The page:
It’s called March Madness for a reason.
The NCAA men’s basketball tournament always brings with it a roller-coaster of emotions — not only for the players on the court, but for bettors putting money down on eams to go all the way.
While casual college fans may spend 10 minutes or so jotting down their picks, serious bettors will allocate days and sometimes even weeks to put in the proper research prior to the opening tipoff of March Madness.
Of course there are things that can’t be controlled, including a No. 11 or 12 seed who takes out one of the most highly ranked schools. That was the case in 2016 when Yale shocked the college basketball world by eliminating NCAA men’s tournament regulars and fifth-seeded Baylor in the first round. Then there were newcomers Little Rock — also a 12th seed — who knocked out fifth-ranked Purdue in the opening round.
Before you fill out a March Madness bracket, there are three simple rules to keep in mind.
First, stay away from the thought of thinking any 16th seed will upset a top-ranked school, regardless of the region.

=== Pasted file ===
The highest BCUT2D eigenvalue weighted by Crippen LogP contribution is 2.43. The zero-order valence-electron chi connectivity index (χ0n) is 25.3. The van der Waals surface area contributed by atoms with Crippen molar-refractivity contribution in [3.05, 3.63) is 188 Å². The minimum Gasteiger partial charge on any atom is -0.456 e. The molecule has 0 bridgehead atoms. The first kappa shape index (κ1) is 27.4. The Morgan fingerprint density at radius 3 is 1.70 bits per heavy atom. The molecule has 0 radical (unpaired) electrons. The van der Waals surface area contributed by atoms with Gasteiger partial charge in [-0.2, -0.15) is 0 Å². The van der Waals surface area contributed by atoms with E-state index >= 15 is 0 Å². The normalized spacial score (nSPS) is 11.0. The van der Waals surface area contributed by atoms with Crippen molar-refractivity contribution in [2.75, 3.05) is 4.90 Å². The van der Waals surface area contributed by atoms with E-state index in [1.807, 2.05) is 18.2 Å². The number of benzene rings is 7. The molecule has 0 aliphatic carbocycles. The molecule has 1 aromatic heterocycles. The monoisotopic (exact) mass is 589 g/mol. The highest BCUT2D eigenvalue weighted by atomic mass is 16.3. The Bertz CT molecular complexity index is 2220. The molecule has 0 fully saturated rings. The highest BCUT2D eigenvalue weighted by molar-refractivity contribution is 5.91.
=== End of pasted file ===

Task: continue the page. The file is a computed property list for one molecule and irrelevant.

In the 78-year history of the NCAA men’s basketball tournament, never has a 16th seed knocked out a No. 1 seed. In fact, only six percent of No. 15 seeds have knocked out a second-ranked program. Just know if you’re considering such a wager, the odds are heavily stacked against you.
Instead, low-to-mid-seeded schools are usually the right bets, especially if they’re entering the tournament on a hot streak. In 2014, we witnessed the seventh-ranked UConn Huskies defeat the eighth-seeded Kentucky Wildcats in the championship. In 2015, Michigan State reached the Final Four before falling to eventual champion Duke Blue Devils.
Secondly, don’t bet on the defending March Madness champions, as only three times in the history of the tournament has a team won back-to-back crowns. UCLA won the tournament seven straight times in the late 60s and early 70s, while Duke and Florida are the only other schools to win back-to-back titles.
Finally, don’t break your bank account when betting on the NCAA men’s basketball tournament. It’s all about being less wrong than everyone else when filling out your bracket. Entering multiple brackets won’t increase your chances and will only add confusion when making your selections. If you’re in a league that includes 100 entries overall, a $10 bet would pay out $1,000 if your bracket comes out on top. Not bad for a tenner.
Don’t bank on predicting a perfect bracket. It just doesn’t happen. Some believe putting together a unblemished NCAA Tournament bracket is actually 1 in 9.2 quintillion.
You have a better shot at winning the lottery.